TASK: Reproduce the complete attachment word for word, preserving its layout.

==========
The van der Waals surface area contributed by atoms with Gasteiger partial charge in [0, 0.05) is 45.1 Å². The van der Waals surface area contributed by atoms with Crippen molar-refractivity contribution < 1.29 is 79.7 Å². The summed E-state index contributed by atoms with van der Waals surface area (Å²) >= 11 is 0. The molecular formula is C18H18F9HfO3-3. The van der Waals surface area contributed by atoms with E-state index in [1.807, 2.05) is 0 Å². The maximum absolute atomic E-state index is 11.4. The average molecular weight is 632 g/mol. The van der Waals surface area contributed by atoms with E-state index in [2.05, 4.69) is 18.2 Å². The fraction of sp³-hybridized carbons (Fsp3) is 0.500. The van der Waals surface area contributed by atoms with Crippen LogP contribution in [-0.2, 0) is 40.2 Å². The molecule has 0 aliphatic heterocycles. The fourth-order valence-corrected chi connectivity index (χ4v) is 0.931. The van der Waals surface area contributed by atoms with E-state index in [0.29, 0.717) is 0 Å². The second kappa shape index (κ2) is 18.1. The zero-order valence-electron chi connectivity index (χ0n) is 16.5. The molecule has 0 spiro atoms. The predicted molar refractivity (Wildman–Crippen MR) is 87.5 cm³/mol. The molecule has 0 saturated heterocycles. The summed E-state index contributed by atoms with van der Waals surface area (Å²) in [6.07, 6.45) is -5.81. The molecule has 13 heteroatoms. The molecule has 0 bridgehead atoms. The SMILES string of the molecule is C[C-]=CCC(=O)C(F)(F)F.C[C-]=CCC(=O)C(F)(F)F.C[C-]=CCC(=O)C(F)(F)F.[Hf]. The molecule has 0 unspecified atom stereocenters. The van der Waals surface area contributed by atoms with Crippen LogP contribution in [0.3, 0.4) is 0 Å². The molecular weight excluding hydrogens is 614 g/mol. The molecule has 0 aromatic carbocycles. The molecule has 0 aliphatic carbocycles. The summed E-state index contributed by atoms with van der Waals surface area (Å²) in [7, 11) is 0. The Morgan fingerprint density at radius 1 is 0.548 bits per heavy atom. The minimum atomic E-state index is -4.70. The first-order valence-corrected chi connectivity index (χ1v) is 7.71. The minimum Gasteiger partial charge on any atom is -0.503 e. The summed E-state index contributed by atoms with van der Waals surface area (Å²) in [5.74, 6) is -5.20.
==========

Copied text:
The van der Waals surface area contributed by atoms with Gasteiger partial charge in [0, 0.05) is 45.1 Å². The van der Waals surface area contributed by atoms with Crippen molar-refractivity contribution < 1.29 is 79.7 Å². The summed E-state index contributed by atoms with van der Waals surface area (Å²) >= 11 is 0. The molecular formula is C18H18F9HfO3-3. The van der Waals surface area contributed by atoms with E-state index in [1.807, 2.05) is 0 Å². The maximum absolute atomic E-state index is 11.4. The average molecular weight is 632 g/mol. The van der Waals surface area contributed by atoms with E-state index in [2.05, 4.69) is 18.2 Å². The fraction of sp³-hybridized carbons (Fsp3) is 0.500. The van der Waals surface area contributed by atoms with Crippen LogP contribution in [-0.2, 0) is 40.2 Å². The molecule has 0 aliphatic heterocycles. The fourth-order valence-corrected chi connectivity index (χ4v) is 0.931. The van der Waals surface area contributed by atoms with E-state index in [0.29, 0.717) is 0 Å². The second kappa shape index (κ2) is 18.1. The zero-order valence-electron chi connectivity index (χ0n) is 16.5. The molecule has 0 spiro atoms. The predicted molar refractivity (Wildman–Crippen MR) is 87.5 cm³/mol. The molecule has 0 saturated heterocycles. The summed E-state index contributed by atoms with van der Waals surface area (Å²) in [6.07, 6.45) is -5.81. The molecule has 13 heteroatoms. The molecule has 0 bridgehead atoms. The SMILES string of the molecule is C[C-]=CCC(=O)C(F)(F)F.C[C-]=CCC(=O)C(F)(F)F.C[C-]=CCC(=O)C(F)(F)F.[Hf]. The molecule has 0 unspecified atom stereocenters. The van der Waals surface area contributed by atoms with Crippen LogP contribution in [0.3, 0.4) is 0 Å². The molecular weight excluding hydrogens is 614 g/mol. The molecule has 0 aromatic carbocycles. The molecule has 0 aliphatic carbocycles. The summed E-state index contributed by atoms with van der Waals surface area (Å²) in [7, 11) is 0. The Morgan fingerprint density at radius 1 is 0.548 bits per heavy atom. The minimum atomic E-state index is -4.70. The first-order valence-corrected chi connectivity index (χ1v) is 7.71. The minimum Gasteiger partial charge on any atom is -0.503 e. The summed E-state index contributed by atoms with van der Waals surface area (Å²) in [5.74, 6) is -5.20.